Since the implementation of the Jackson reforms in April 2013, claimants do not have to notify defendants of the existence of conditional fee agreements or details of any after the event (ATE) insurance policies.

As a result, defendants have less visibility than they used to of any protection claimants may have against adverse costs and the extent to which defendants would be able to enforce any costs award in their favour.

Following the line of cases after Dymocks Franchise Systems (NSW) Ltd v Todd [2004] 1 WLR 2807, applied by the Court of Appeal in Arkin v Borchard Lines Ltd and others [2005] EWCA 655 it has been settled law for some years that the court has jurisdiction to award costs against commercial third party funders who back a claimant’s litigation. Until recently, though, it has been considered premature to seek disclosure of a funder’s identity before a costs order has been made.

However, two recent cases confirm the court’s jurisdiction to order the disclosure of the identity of commercial third party litigation funders, before a costs order has been made, where the defendant needs the information to consider a security for costs application. ‘Security for costs’ applications are sought by the defendant against a claimant if the defendant has reason to believe that the claimant will be unable to pay any adverse costs award made against them.

Civil Procedure Rule (CPR) 25.14(2)(b) gives courts the power to make an order for security for costs against someone other than the claimant if that person is contributing to the claimant’s costs in return for a share of any money or property that the claimant may recover in the proceedings. In Wall v The Royal Bank of Scotland plc [2016] EWHC 2460 (Comm), the court found that inherent in the power to grant this remedy is the power to make ancillary orders to make it effective. In this case, the claimant was ordered to reveal to the defendant the identity of any third party who was funding the litigation in return for a share of the proceeds. The point was confirmed recently in the RBS Rights Issue Litigation [2017] EWHC 463 (Ch).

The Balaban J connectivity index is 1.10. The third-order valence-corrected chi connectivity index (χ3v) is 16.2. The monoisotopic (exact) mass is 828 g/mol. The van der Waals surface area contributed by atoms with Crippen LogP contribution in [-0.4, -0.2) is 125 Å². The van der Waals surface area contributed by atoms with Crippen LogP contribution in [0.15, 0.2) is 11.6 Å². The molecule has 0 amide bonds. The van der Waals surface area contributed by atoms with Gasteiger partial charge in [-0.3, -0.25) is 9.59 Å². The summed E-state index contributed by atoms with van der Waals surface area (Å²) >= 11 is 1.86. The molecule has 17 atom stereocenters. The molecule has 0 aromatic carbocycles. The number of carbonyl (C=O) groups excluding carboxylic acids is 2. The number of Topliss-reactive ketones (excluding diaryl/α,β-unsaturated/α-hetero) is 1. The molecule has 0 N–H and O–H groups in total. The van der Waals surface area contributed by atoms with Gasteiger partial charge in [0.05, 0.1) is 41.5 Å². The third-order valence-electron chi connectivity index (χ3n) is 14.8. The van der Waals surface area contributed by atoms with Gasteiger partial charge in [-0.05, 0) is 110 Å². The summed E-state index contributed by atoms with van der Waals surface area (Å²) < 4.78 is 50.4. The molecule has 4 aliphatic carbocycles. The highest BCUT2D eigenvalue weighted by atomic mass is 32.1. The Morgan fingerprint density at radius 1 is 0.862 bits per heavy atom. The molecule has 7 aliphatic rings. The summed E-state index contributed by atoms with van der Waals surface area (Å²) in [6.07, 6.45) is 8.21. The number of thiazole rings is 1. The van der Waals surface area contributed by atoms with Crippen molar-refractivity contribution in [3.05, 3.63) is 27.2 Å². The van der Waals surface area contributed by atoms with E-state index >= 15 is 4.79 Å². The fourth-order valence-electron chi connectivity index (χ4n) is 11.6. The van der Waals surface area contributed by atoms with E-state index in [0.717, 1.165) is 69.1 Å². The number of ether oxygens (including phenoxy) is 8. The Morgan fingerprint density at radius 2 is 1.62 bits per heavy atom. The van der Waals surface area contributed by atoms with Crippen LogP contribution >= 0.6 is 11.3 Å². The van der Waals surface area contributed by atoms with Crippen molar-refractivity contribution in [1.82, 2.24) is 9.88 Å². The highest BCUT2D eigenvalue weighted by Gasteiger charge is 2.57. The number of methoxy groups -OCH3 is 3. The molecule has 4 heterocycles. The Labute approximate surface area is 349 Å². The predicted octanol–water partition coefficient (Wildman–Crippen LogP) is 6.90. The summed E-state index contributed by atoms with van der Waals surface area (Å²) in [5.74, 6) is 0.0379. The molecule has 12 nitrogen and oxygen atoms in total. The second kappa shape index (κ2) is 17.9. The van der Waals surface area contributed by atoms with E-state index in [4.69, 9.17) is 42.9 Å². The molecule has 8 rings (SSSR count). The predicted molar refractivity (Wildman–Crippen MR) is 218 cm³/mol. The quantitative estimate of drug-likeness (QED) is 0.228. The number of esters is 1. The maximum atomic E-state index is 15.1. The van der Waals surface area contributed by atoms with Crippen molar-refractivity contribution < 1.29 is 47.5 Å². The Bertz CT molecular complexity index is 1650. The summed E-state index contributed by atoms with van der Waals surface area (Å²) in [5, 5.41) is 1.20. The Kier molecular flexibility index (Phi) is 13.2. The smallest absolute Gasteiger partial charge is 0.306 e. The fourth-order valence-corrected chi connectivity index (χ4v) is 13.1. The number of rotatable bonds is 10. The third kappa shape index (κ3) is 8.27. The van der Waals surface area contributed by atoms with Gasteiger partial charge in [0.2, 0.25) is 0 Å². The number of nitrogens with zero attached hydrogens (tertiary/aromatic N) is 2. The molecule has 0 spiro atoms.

A couple of key points emerge from these judgments. First, the application for disclosure of the identity of a claimant’s third party funder should be made “the sooner the better”. Second, whilst the applicants need not have unequivocally determined to bring an application for security for costs once the details are revealed, the application should not be a fishing expedition. It will only be granted in circumstances where, if the defendant knew who to make the security for costs application against, it would be pursued on proper grounds and have a serious prospect of success (as opposed to being speculative or fanciful).

As pointed out by the claimants in the RBS Rights Issue Litigation and acknowledged by Mr Justice Hildyard in those proceedings, there is a risk that defendants may use such an application for tactical reasons. Nonetheless, Mr Justice Hildyard remarked that it should come as no real surprise to commercial funders that their exposure may occasion an application for security for costs. This is especially so in the circumstances of a group litigation order (GLO), where enforcement against multiple claimants would be difficult (or even uneconomic).

Conversely, however, Mr Justice Hildyard did not agree to the second limb of the defendants’ application that the claimants also provide a copy of any ATE insurance policy held by them or confirm that neither they nor any third party funder falling within CPR 25.14(2)(b) would seek to rely on such a policy in opposition to any application for security for costs. In refusing this request, the court held that despite an ATE insurance policy not being in its nature privileged it was not right to force the claimants to determine now their defence to an uncertain application for security which may not be pursued or may be demonstrated to be unwarranted.

The recent cases act as a timely reminder to claimants and third party funders that the courts have jurisdiction to order the disclosure of the identity of commercial third party litigation funders in the context of a security for costs application. With the rise of third party funding in litigation we would expect to see such applications occurring more frequently, especially in the circumstances of claims subject to a GLO.



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